Within the European Union (EU), due to their relative frequency, two particular Salmonella enterica serovars are considered to be of especial public health significance. Together, Salmonella Enteritidis (S. Enteritidis) and Salmonella Typhimurium (S. Typhimurium) account for approximately 80% of all the reported human isolates (EFSA, 2009a; 2010a). Although S. Enteritidis remains the principal Salmonella serovar associated with infections linked to eggs and egg products in the EU, other serovars have also been implicated in egg associated outbreaks, most notable among these is S. Typhimurium1.

Whole genome sequencing (WGS) has been widely used to investigate outbreaks of a variety of gastrointestinal pathogens, including Salmonella enterica serovar Montevideo5 , Salmonella enterica serovar Typhimurium6 and Shigella sonnei7 . At Public Health England (PHE) we are beginning routine WGS of all presumptive Salmonella enterica received by the reference laboratory. It is hypothesised that the increased resolution of WGS can be used to detect outbreaks and provide insight into the epidemiology of known outbreaks.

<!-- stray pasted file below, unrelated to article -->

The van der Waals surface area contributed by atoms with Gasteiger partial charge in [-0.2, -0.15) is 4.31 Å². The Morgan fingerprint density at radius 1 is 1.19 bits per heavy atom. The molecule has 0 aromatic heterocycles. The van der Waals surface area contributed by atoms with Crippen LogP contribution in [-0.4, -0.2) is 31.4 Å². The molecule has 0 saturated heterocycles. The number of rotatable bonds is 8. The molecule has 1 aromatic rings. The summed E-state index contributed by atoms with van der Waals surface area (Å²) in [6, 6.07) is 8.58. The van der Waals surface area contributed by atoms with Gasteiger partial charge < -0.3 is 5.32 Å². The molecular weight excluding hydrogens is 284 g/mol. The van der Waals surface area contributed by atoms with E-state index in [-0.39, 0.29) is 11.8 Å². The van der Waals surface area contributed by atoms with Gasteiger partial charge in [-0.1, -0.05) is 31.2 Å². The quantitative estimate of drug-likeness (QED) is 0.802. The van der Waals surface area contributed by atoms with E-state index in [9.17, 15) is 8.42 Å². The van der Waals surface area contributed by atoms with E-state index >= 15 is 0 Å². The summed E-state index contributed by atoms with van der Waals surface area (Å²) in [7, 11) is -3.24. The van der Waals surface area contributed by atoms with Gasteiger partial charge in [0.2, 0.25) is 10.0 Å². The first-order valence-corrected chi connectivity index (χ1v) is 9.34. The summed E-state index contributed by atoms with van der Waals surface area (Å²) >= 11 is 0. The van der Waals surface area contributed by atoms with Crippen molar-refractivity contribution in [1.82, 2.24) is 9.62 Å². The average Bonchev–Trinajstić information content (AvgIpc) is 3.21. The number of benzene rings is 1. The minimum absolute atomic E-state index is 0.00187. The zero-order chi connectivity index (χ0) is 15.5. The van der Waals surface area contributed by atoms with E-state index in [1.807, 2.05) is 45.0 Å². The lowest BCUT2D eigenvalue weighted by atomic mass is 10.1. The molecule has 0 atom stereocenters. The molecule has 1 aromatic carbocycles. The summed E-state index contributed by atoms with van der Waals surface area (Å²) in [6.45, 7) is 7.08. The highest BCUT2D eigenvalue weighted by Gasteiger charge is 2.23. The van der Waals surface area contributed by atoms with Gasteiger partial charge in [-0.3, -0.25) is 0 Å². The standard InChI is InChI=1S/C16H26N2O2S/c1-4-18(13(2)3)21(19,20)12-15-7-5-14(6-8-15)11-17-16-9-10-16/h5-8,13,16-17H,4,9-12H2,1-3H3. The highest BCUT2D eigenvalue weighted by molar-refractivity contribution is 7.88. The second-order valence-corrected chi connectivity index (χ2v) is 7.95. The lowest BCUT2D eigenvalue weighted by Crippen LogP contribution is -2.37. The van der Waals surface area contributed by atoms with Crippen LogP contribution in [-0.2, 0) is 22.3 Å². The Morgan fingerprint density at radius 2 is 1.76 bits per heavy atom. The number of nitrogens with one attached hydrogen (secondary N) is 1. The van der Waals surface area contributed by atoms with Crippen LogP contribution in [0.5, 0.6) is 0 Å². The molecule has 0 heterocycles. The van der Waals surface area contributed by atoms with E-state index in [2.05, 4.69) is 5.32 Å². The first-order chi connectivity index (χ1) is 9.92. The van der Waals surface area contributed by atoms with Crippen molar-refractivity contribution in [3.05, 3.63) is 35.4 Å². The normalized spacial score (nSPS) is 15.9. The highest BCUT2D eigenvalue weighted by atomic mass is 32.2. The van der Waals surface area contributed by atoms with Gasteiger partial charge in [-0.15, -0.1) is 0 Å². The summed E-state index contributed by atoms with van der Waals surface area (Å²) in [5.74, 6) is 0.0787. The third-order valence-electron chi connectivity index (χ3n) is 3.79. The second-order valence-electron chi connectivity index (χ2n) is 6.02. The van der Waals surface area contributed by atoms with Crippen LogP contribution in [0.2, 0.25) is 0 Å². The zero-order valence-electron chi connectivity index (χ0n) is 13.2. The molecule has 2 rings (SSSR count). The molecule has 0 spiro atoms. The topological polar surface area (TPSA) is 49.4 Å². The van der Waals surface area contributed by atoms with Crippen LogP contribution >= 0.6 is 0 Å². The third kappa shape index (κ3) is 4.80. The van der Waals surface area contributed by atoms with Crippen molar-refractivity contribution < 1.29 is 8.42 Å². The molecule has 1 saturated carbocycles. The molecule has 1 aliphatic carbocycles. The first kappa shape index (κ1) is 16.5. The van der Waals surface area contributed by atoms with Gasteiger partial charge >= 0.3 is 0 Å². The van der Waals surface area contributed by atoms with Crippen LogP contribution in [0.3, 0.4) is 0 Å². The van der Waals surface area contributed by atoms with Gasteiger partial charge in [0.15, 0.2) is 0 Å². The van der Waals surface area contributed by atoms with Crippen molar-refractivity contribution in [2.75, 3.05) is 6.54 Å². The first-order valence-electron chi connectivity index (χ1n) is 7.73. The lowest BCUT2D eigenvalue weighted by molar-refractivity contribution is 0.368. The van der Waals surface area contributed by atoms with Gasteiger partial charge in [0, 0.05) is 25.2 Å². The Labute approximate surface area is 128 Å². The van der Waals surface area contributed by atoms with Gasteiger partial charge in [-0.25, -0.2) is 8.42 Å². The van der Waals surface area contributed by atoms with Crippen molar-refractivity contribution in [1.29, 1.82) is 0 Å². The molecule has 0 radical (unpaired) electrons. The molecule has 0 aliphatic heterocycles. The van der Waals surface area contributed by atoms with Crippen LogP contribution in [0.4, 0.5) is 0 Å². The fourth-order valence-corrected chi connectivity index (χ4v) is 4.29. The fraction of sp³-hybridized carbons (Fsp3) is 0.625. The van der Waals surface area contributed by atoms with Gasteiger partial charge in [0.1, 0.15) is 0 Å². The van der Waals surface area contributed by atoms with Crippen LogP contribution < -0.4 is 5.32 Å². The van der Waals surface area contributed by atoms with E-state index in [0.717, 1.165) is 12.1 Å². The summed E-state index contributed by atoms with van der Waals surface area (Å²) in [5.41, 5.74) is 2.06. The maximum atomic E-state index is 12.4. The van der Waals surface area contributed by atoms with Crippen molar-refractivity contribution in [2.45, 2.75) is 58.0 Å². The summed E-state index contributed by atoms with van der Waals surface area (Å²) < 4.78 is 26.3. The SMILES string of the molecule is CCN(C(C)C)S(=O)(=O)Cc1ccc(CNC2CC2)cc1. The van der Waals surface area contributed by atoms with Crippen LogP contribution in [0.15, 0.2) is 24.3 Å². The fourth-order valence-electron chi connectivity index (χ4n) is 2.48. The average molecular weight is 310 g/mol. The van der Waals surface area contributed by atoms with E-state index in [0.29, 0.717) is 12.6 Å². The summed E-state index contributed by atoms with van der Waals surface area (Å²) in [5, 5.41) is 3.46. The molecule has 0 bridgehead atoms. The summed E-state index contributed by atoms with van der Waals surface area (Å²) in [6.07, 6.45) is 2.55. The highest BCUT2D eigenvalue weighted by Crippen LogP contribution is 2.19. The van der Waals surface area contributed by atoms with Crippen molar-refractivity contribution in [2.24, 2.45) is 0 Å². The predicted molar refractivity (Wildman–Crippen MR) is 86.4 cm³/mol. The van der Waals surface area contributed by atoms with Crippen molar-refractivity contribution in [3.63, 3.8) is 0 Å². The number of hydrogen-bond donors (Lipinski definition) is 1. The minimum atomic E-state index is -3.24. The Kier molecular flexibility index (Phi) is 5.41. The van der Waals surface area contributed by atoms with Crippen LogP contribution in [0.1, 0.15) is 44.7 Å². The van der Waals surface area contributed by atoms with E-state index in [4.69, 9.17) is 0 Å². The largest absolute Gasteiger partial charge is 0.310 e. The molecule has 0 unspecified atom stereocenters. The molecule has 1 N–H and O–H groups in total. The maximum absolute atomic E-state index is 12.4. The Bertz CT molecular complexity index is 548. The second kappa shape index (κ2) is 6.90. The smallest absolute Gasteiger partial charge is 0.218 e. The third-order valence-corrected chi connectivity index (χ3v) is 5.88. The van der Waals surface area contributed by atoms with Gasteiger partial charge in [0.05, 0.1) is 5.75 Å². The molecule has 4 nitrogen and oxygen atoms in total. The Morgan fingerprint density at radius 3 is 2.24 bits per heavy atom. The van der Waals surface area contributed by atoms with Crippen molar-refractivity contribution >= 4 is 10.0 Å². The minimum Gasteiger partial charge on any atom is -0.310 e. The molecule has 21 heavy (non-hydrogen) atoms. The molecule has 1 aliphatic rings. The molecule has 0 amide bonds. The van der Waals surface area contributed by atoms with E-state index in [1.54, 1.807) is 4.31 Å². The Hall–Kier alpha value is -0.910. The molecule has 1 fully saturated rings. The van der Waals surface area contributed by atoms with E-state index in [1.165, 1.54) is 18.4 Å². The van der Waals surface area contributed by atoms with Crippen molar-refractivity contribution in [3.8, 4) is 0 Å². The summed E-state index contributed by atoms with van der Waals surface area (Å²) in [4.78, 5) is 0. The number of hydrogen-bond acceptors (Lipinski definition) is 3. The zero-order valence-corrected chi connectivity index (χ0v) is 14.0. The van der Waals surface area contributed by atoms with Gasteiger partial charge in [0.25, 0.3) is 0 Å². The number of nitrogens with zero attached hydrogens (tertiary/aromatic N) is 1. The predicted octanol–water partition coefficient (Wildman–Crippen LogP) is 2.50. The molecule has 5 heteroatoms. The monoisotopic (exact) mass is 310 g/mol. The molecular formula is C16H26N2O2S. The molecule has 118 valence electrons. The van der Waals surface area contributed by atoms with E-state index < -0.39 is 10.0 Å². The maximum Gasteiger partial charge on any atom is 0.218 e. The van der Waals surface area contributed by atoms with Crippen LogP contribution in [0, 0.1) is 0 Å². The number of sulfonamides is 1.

The outbreak described here was defined using existing typing methods (i.e. serotyping and phage typing), however, characterising known outbreaks with WGS will assist in interpretation of routine sequencing data in future outbreaks. Here, we describe the outbreak investigation, as well as the post hoc WGS analysis which may be informative for future, prospective use of WGS for outbreak detection.


Microbiology and sample selection

A total of 21 human outbreak isolates were typed using the White-Kauffmann-Le Minor scheme8 and the Anderson et al9 Typhimurium typing phages. There were also five colony picks from the same isolation plate that came from a suspect food isolate (Table 1). For background, 35 sporadic DT 8 isolates from 2012-2014 were also sequenced. DNA was extracted using the QiaSymphony DSP DNA Mini Kit and a Qiagen Automated Extractor.